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Prepare now for spring flooding

Heavy snows this winter could bring damaging floods this spring. On average, U.S. consumers lose about $2.4 billion every year from flood damage. You can mitigate that risk with flood insurance, but it's important to understand flood insurance's terms and conditions.

And since flood insurance does not take effect immediately in many cases, it's crucial to plan ahead.

You may think since you have homeowners insurance that will cover any damage. Not necessarily. Contrary to popular belief, damage from flooding is usually not covered under your homeowners or renters policy. Instead, flood insurance may be purchased from your insurance agent through the federally backed National Flood Insurance Program (NFIP), which contracts with insurance companies to sell and service its policies.

But you must be prepared. Generally, there is a 30-day waiting period for flood insurance to become effective once the full premium has been paid. When the snow melts or the rain comes, it may be too late to purchase a policy. The waiting period is waived, however, when obtaining, increasing, extending or renewing a federally backed loan for a property. In cases where a property has been reclassified as high-risk due to a revision in the Flood Insurance Rate Map, the waiting period is only one day.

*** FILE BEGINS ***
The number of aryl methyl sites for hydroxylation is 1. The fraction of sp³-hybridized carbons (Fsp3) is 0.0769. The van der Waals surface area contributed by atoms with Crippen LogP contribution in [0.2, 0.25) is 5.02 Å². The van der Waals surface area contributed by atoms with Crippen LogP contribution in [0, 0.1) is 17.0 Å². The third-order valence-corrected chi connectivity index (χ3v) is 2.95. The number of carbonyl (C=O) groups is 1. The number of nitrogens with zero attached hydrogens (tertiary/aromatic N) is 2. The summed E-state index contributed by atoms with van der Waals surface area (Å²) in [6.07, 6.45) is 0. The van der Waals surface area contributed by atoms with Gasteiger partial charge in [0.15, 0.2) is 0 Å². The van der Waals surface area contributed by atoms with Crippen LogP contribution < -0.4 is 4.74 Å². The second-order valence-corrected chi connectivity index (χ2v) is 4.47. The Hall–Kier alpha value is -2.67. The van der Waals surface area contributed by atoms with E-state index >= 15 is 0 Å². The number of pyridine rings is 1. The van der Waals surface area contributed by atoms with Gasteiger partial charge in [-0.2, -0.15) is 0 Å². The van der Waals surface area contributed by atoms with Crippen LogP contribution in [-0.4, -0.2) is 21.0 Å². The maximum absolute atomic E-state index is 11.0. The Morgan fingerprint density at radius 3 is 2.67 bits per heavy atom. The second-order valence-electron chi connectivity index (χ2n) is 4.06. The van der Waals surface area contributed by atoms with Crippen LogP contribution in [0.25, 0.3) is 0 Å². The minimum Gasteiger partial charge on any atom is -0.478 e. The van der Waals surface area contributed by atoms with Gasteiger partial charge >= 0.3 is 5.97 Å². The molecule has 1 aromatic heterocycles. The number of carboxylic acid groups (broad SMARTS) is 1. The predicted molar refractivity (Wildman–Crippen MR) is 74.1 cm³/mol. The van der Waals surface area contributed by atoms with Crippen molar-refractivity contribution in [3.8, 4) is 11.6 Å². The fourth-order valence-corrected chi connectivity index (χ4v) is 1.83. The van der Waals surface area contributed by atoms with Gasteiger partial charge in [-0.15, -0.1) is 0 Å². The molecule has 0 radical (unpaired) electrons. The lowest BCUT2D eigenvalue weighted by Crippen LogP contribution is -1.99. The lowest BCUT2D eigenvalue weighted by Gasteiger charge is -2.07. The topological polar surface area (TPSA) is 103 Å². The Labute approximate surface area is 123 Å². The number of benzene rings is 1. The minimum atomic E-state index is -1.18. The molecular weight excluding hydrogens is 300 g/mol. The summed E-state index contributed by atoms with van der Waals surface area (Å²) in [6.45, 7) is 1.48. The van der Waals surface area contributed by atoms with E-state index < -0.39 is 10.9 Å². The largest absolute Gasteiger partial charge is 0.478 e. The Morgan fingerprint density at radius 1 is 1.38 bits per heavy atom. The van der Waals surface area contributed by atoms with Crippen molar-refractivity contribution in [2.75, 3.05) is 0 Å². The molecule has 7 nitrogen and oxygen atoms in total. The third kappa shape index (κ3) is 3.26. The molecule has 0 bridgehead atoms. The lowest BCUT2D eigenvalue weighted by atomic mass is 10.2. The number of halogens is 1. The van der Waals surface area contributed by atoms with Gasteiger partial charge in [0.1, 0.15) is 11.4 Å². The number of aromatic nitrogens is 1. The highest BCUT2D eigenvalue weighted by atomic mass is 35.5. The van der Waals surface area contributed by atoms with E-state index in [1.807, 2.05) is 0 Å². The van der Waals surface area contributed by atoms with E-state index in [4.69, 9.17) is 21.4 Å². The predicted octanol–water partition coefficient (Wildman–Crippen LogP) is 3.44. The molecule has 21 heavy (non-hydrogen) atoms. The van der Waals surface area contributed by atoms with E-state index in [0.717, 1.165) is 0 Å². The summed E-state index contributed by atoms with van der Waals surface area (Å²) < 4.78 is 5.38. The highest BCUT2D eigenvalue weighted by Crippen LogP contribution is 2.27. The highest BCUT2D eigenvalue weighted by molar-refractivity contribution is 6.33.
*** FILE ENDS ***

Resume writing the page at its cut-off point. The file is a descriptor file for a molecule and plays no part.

Federal aid may be available in areas defined by the government as federal disaster areas. But consumers must be aware that often times, that aid is in the form of a loan that must eventually be repaid, and the cost per month is typically much higher than flood insurance premiums. What's more, fewer than 10 percent of all natural disasters qualify for that assistance.

To qualify for the NFIP program, property owners must live in a community that participates in the program. The federal government requires flood insurance as a part of mortgages for houses in flood-prone areas. You might be eligible for a reduced rate if the community you live in has agreed to certain zoning regulations.

In addition to insurance, you can also take simple steps to help minimize your risk for large losses, like moving electronics and valuables to higher areas of the house. Also, if you need flood

insurance in excess of the NFIP's limits of $250,000 for residential coverage of the building and $100,000 for personal property, and $500,000 each for building and contents of commercial properties, ask your insurance agent about specialized policies to provide excess coverage. There are also contents-only policies available for renters.

Floods and flash floods happen in all 50 states. And while many homeowners understand and plan for the danger of fire, in a high-risk area your home is more than twice as likely to be damaged by flood as fire.

Be prepared for the real risk of flooding by knowing what your homeowners policy covers and protecting your home - now - with affordable flood insurance. To learn more, contact an insurance agent or visit the FEMA website at www. and choose National Flood Insurance Program.